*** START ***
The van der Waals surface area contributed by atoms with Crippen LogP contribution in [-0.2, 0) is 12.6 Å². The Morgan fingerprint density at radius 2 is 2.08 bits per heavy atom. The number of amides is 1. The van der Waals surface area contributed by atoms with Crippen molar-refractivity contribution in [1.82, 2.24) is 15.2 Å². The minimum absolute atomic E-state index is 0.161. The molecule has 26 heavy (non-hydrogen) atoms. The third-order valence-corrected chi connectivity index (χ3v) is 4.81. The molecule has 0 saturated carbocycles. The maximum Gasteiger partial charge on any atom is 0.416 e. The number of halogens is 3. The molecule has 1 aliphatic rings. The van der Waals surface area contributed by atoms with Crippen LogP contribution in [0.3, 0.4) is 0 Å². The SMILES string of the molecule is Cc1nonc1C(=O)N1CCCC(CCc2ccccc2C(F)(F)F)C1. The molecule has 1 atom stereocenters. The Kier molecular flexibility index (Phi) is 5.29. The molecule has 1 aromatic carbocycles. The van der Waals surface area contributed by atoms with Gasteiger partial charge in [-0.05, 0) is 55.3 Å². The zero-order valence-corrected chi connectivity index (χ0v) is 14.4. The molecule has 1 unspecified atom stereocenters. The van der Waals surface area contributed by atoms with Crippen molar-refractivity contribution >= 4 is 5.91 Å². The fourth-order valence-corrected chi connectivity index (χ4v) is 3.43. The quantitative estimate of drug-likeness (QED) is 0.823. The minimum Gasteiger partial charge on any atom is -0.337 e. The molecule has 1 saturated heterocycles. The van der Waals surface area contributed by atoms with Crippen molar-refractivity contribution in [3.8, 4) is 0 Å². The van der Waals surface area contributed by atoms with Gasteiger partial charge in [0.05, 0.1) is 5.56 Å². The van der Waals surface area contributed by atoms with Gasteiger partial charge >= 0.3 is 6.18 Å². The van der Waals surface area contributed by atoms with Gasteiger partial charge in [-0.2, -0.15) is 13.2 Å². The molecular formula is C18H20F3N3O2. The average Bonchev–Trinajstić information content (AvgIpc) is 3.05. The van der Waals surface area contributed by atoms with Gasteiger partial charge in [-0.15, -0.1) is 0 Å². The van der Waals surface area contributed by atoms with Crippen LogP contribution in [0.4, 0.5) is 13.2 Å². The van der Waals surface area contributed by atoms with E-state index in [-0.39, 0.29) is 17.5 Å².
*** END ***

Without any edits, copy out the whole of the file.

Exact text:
The van der Waals surface area contributed by atoms with Crippen LogP contribution in [-0.2, 0) is 12.6 Å². The Morgan fingerprint density at radius 2 is 2.08 bits per heavy atom. The number of amides is 1. The van der Waals surface area contributed by atoms with Crippen molar-refractivity contribution in [1.82, 2.24) is 15.2 Å². The minimum absolute atomic E-state index is 0.161. The molecule has 26 heavy (non-hydrogen) atoms. The third-order valence-corrected chi connectivity index (χ3v) is 4.81. The molecule has 0 saturated carbocycles. The maximum Gasteiger partial charge on any atom is 0.416 e. The number of halogens is 3. The molecule has 1 aliphatic rings. The van der Waals surface area contributed by atoms with Crippen LogP contribution in [0.3, 0.4) is 0 Å². The SMILES string of the molecule is Cc1nonc1C(=O)N1CCCC(CCc2ccccc2C(F)(F)F)C1. The molecule has 1 atom stereocenters. The Kier molecular flexibility index (Phi) is 5.29. The molecule has 1 aromatic carbocycles. The van der Waals surface area contributed by atoms with Gasteiger partial charge in [-0.05, 0) is 55.3 Å². The zero-order valence-corrected chi connectivity index (χ0v) is 14.4. The molecule has 1 unspecified atom stereocenters. The van der Waals surface area contributed by atoms with Crippen molar-refractivity contribution >= 4 is 5.91 Å². The fourth-order valence-corrected chi connectivity index (χ4v) is 3.43. The quantitative estimate of drug-likeness (QED) is 0.823. The minimum Gasteiger partial charge on any atom is -0.337 e. The molecule has 1 saturated heterocycles. The van der Waals surface area contributed by atoms with Crippen molar-refractivity contribution in [3.8, 4) is 0 Å². The van der Waals surface area contributed by atoms with Gasteiger partial charge in [0.05, 0.1) is 5.56 Å². The van der Waals surface area contributed by atoms with Gasteiger partial charge >= 0.3 is 6.18 Å². The van der Waals surface area contributed by atoms with Gasteiger partial charge in [-0.2, -0.15) is 13.2 Å². The molecular formula is C18H20F3N3O2. The average Bonchev–Trinajstić information content (AvgIpc) is 3.05. The van der Waals surface area contributed by atoms with Gasteiger partial charge in [-0.15, -0.1) is 0 Å². The van der Waals surface area contributed by atoms with Crippen LogP contribution in [0.4, 0.5) is 13.2 Å². The van der Waals surface area contributed by atoms with E-state index in [-0.39, 0.29) is 17.5 Å².